The Native Women’s Association of Canada (NWAC), the Organization of American States (OAS) and the Trust for the Americas launched a new program to provide hundreds of Indigenous people with digital skills required for high-demand jobs in the tech industry.
The Empowering Indigenous Peoples through Digital Skills Project, which was unveiled during the week of the OAS General Assembly in Washington, D.C., aims to enhance the livelihoods and opportunities of Indigenous People in communities across Québec, British Columbia, and Alberta.
“With a mere 2.2 per cent of Indigenous workers in the tech workforce, it is well beyond time to step up and fill in this unacceptable gap,” said NWAC Executive Director Lynne Groulx. “Ending economic marginalization stands a fighting chance with concrete actions such as this digital skills project.”
The project will be supported with combined financial and in-kind contributions from Microsoft Philanthropies, NWAC, and the Trust for the Americas. It will begin in October 2023, with the first participants expected to graduate in December of this year.
Through a combination of on-site and online training in digital and life skills, the project will create digital equity for Indigenous people and will open the doors to high-paid jobs that will support both families and communities. The project’s activities will be grounded in cultural awareness and respect.
Three hundred and fifty Indigenous people, aged 16 and over, will be trained in digital and life skills. They will learn project management, data content management, digital and financial literacy, entrepreneurship, environmental sustainability, and workforce readiness.
In addition, 50 facilitators, community leaders, and elders will be taught how to replicate the training within their communities. By empowering these local leaders, the project aims to create a sustainable ripple effect of skill development and knowledge transfer. The program will assist the participants as they search for employment opportunities, and will support the development of entrepreneurship and businesses within the Indigenous communities.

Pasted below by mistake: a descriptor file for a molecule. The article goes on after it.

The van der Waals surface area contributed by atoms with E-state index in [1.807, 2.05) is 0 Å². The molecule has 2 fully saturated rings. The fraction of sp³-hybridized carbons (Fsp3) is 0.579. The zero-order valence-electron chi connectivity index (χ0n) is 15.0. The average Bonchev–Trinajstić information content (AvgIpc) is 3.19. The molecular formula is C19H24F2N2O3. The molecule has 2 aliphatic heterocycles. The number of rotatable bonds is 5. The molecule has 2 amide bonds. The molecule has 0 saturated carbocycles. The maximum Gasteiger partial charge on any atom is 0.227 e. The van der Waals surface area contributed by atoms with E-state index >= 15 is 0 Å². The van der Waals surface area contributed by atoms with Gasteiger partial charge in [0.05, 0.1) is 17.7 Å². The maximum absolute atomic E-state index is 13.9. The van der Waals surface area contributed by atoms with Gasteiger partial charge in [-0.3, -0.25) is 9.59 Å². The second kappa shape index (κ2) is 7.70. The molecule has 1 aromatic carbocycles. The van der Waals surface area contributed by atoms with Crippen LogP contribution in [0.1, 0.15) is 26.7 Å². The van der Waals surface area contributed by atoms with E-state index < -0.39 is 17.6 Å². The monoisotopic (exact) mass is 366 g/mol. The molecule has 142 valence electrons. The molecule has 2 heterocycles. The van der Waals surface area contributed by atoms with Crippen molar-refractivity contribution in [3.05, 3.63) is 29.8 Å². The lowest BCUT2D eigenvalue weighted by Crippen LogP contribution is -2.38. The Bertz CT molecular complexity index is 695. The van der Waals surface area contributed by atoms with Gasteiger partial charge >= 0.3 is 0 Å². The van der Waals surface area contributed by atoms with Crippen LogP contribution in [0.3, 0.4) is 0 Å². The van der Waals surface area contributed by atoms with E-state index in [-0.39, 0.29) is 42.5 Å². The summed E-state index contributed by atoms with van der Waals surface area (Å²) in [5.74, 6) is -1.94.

“We are honoured to be partnering with NWAC for the first time and continue our work with Microsoft with whom we have worked in over 20 countries over the past two decades,” said Linda Eddleman, CEO, The Trust for the Americas. “This will be our first project in Canada and we could not have wished for better partners in NWAC and Microsoft. Along with the OAS, we look forward to bringing digital, entrepreneur and life skills to the Indigenous peoples in Canada and throughout the Americas.”
The NWAC is a national Indigenous organization representing the political voice of Indigenous women, girls, transgender, two-spirit, and gender-diverse people in Canada, inclusive of First Nations on and off reserve, status and non-status, disenfranchised, Métis and Inuit.
An aggregate of Indigenous women’s organizations from across the country, NWAC was founded on the collective goal to enhance, promote and foster the social, economic, cultural and political well-being of Indigenous women within their respective communities and Canadian societies.